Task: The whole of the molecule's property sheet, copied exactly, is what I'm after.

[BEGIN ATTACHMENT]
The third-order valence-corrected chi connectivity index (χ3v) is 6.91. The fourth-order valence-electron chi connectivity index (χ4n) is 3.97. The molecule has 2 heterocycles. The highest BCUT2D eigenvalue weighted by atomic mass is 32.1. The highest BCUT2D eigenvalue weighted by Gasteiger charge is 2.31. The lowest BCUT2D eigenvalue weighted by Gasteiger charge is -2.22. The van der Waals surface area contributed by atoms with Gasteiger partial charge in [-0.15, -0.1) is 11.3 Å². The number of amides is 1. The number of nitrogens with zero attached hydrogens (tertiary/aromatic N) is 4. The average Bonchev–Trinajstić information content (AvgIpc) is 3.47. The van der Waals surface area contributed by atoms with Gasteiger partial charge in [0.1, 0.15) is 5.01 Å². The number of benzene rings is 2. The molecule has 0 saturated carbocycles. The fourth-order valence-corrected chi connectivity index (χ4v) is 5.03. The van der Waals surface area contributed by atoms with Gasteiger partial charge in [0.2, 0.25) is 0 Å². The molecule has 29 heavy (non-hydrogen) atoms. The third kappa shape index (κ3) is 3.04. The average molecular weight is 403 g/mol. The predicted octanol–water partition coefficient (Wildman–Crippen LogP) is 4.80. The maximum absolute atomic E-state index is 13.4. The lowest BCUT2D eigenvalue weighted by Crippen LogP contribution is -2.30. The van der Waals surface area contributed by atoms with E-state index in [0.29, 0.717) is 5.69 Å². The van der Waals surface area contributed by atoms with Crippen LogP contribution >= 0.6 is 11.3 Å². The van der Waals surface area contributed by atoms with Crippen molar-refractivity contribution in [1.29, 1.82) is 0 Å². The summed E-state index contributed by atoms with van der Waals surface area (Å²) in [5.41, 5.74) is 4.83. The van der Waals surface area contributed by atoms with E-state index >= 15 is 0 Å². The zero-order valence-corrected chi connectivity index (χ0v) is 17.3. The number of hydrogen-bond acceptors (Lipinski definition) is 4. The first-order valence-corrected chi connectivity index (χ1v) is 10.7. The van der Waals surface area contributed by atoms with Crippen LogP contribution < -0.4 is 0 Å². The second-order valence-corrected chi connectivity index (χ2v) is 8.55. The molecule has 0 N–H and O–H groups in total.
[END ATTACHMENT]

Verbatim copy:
The third-order valence-corrected chi connectivity index (χ3v) is 6.91. The fourth-order valence-electron chi connectivity index (χ4n) is 3.97. The molecule has 2 heterocycles. The highest BCUT2D eigenvalue weighted by atomic mass is 32.1. The highest BCUT2D eigenvalue weighted by Gasteiger charge is 2.31. The lowest BCUT2D eigenvalue weighted by Gasteiger charge is -2.22. The van der Waals surface area contributed by atoms with Gasteiger partial charge in [-0.15, -0.1) is 11.3 Å². The number of amides is 1. The number of nitrogens with zero attached hydrogens (tertiary/aromatic N) is 4. The average Bonchev–Trinajstić information content (AvgIpc) is 3.47. The van der Waals surface area contributed by atoms with Gasteiger partial charge in [0.1, 0.15) is 5.01 Å². The number of benzene rings is 2. The molecule has 0 saturated carbocycles. The fourth-order valence-corrected chi connectivity index (χ4v) is 5.03. The van der Waals surface area contributed by atoms with Gasteiger partial charge in [0.2, 0.25) is 0 Å². The molecule has 29 heavy (non-hydrogen) atoms. The third kappa shape index (κ3) is 3.04. The average molecular weight is 403 g/mol. The predicted octanol–water partition coefficient (Wildman–Crippen LogP) is 4.80. The maximum absolute atomic E-state index is 13.4. The lowest BCUT2D eigenvalue weighted by Crippen LogP contribution is -2.30. The van der Waals surface area contributed by atoms with E-state index in [0.29, 0.717) is 5.69 Å². The van der Waals surface area contributed by atoms with Crippen LogP contribution >= 0.6 is 11.3 Å². The van der Waals surface area contributed by atoms with Crippen molar-refractivity contribution in [1.29, 1.82) is 0 Å². The summed E-state index contributed by atoms with van der Waals surface area (Å²) in [5.41, 5.74) is 4.83. The van der Waals surface area contributed by atoms with E-state index >= 15 is 0 Å². The zero-order valence-corrected chi connectivity index (χ0v) is 17.3. The number of hydrogen-bond acceptors (Lipinski definition) is 4. The first-order valence-corrected chi connectivity index (χ1v) is 10.7. The van der Waals surface area contributed by atoms with Crippen LogP contribution < -0.4 is 0 Å². The second-order valence-corrected chi connectivity index (χ2v) is 8.55. The molecule has 0 N–H and O–H groups in total.